of processing water more quickly, more effectively, in
a more controlled way and at lower cost.
The processes and technologies used to remove
contaminants from water and to improve and protect
water quality are similar all around the world. The
choice of which treatments to use from the great
variety available depends on the characteristics of
the water, the types of water quality problems likely
to be present and the costs of different treatments.
The most widely applied water treatment process
is a combination of some or all of the following:
coagulation, flocculation and sedimentation, plus
filtration, and has been used routinely for water
treatment since the early part of the twentieth
Sedimentation, coagulation and
Some particles will spontaneously settle out from
standing water (a process called sedimentation).
When particles settle very slowly or are non-settling,
chemicals (coagulants), such as alum, are added to
the water. These react with the unwanted particles
to form larger particles, called floc. The larger size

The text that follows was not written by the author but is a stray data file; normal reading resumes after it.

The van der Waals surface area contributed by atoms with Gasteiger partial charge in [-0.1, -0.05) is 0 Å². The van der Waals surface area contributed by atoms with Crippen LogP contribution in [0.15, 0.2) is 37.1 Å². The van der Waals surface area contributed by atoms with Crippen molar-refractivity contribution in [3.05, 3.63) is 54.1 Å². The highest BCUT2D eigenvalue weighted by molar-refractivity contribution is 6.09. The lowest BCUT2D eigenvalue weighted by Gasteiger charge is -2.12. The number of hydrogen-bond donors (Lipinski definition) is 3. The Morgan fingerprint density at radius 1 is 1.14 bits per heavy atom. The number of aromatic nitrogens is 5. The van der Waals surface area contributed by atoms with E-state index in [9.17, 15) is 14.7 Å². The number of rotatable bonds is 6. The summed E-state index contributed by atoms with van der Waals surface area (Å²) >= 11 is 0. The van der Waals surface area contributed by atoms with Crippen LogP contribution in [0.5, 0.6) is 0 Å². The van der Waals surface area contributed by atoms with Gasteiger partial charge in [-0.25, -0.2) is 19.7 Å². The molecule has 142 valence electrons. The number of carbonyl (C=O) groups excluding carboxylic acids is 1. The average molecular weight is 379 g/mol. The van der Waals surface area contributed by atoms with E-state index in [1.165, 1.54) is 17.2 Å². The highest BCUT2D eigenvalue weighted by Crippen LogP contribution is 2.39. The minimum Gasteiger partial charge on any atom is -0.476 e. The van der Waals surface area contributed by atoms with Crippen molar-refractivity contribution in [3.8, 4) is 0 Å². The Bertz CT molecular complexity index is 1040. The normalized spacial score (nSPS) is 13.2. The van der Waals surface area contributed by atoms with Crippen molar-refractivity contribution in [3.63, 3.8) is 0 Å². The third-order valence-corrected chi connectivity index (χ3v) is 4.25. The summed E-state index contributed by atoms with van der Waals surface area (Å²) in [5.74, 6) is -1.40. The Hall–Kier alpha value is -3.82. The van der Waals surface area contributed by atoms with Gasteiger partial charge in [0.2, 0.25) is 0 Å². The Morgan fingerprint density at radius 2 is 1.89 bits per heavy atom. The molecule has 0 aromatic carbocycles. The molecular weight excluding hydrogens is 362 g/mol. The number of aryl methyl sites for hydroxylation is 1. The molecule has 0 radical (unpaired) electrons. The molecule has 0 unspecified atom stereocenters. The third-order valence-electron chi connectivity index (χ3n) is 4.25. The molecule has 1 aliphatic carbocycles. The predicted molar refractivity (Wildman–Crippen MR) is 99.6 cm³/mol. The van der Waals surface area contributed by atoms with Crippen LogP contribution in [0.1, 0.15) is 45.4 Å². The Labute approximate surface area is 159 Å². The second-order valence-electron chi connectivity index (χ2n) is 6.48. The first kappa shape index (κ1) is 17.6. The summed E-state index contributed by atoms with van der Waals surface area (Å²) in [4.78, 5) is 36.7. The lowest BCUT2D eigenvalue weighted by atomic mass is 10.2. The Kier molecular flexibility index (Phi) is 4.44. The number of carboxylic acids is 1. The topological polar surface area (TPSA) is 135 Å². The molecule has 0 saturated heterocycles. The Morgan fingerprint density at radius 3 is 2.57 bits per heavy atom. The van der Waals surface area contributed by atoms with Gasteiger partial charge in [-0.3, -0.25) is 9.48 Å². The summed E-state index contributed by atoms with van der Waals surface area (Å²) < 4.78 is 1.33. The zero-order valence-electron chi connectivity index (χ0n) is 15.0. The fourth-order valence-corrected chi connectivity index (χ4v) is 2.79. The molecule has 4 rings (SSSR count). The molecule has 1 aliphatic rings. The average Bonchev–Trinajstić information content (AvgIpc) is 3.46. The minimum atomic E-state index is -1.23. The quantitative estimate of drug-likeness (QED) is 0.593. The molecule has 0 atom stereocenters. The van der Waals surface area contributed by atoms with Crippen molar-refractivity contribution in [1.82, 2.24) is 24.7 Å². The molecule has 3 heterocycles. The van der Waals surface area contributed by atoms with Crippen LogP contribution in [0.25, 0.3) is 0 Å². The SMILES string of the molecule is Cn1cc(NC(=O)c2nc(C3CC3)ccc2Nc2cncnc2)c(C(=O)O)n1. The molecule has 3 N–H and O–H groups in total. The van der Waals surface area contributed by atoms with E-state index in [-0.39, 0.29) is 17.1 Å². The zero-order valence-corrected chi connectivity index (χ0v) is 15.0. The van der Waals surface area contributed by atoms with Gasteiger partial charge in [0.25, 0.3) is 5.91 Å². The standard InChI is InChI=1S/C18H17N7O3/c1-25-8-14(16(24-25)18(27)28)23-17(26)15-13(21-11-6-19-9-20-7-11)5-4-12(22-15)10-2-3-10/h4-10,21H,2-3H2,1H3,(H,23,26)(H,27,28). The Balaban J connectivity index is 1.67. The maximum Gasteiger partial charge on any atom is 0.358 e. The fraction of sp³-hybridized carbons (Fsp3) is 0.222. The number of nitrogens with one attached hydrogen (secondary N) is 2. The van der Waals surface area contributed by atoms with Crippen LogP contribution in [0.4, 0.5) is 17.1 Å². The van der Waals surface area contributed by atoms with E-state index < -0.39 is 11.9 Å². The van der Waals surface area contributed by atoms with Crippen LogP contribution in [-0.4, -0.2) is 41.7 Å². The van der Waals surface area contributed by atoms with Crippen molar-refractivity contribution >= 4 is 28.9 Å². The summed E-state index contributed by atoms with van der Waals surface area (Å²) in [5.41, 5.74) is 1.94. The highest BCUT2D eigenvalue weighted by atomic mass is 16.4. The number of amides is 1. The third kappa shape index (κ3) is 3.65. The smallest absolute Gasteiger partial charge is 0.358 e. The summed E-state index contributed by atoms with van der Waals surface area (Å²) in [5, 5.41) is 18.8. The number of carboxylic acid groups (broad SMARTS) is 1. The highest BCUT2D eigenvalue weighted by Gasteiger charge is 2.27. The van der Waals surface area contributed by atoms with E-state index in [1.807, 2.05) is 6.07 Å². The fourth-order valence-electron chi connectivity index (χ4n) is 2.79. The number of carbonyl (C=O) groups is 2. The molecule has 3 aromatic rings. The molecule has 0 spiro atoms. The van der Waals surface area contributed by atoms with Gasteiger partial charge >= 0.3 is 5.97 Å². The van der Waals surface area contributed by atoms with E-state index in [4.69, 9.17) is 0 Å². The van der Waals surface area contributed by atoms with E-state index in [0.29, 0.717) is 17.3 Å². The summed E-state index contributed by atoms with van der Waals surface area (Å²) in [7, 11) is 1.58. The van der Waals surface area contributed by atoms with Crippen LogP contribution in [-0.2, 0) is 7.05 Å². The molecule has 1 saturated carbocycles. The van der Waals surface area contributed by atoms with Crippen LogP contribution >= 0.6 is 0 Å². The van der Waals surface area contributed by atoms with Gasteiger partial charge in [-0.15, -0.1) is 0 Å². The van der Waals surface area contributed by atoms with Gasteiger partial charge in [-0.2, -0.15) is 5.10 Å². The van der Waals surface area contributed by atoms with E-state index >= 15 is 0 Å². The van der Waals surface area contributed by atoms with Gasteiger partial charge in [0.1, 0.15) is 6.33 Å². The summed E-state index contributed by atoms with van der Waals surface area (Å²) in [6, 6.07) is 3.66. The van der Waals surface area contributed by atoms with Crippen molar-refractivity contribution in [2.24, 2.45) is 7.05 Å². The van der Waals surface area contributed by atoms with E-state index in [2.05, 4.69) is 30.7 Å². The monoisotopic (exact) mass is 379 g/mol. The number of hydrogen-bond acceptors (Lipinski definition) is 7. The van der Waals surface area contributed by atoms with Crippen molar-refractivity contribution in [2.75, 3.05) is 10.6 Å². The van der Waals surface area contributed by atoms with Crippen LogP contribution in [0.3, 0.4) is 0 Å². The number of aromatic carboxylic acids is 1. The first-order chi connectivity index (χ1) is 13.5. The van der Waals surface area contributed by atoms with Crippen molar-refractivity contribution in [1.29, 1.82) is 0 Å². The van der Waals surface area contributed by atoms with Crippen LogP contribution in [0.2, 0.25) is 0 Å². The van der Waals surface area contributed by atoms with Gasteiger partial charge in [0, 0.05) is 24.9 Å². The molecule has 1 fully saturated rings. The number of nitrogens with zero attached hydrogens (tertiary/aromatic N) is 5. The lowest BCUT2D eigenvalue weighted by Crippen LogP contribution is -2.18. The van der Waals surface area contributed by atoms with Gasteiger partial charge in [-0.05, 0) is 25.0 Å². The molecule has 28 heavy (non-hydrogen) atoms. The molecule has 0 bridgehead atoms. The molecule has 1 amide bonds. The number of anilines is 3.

and weight of the flocs then cause them to settle
Coagulation and flocculation are very effective at
removing fine suspended particles that attract and
hold bacteria and viruses to their surface. They
can remove up to 99.9 per cent of bacteria and 99
per cent of viruses from water supplies. They also
remove some of the organic matter that gathers as
water travels across the landscape, from raindrop to
river. However, certain taste and odour problems
may remain.
Filtration occurs as the water passes through a
substance that helps remove even smaller particles.
One of the oldest and simplest processes used to
treat water is to pass it through a bed of fine particles,
generally sand. Sand filtration usually removes fine
Photo courtesy AWQC
suspended solid matter as well as some other
particles, such as larger microorganisms. Filters can
also be made of layers of sand, gravel and charcoal.
The development of new synthetic materials has led
to an increased range of filter materials and methods,
which are being used increasingly to treat water for
urban and industrial purposes.
In membrane filtration, water is filtered through
tiny holes (pores) in a membrane wall rather than
a bed of sand. The smaller the pore size, the more
particles are held by the membrane as the water
passes through.
Of the different kinds of membrane filtration
processes, microfiltration is the most widely used in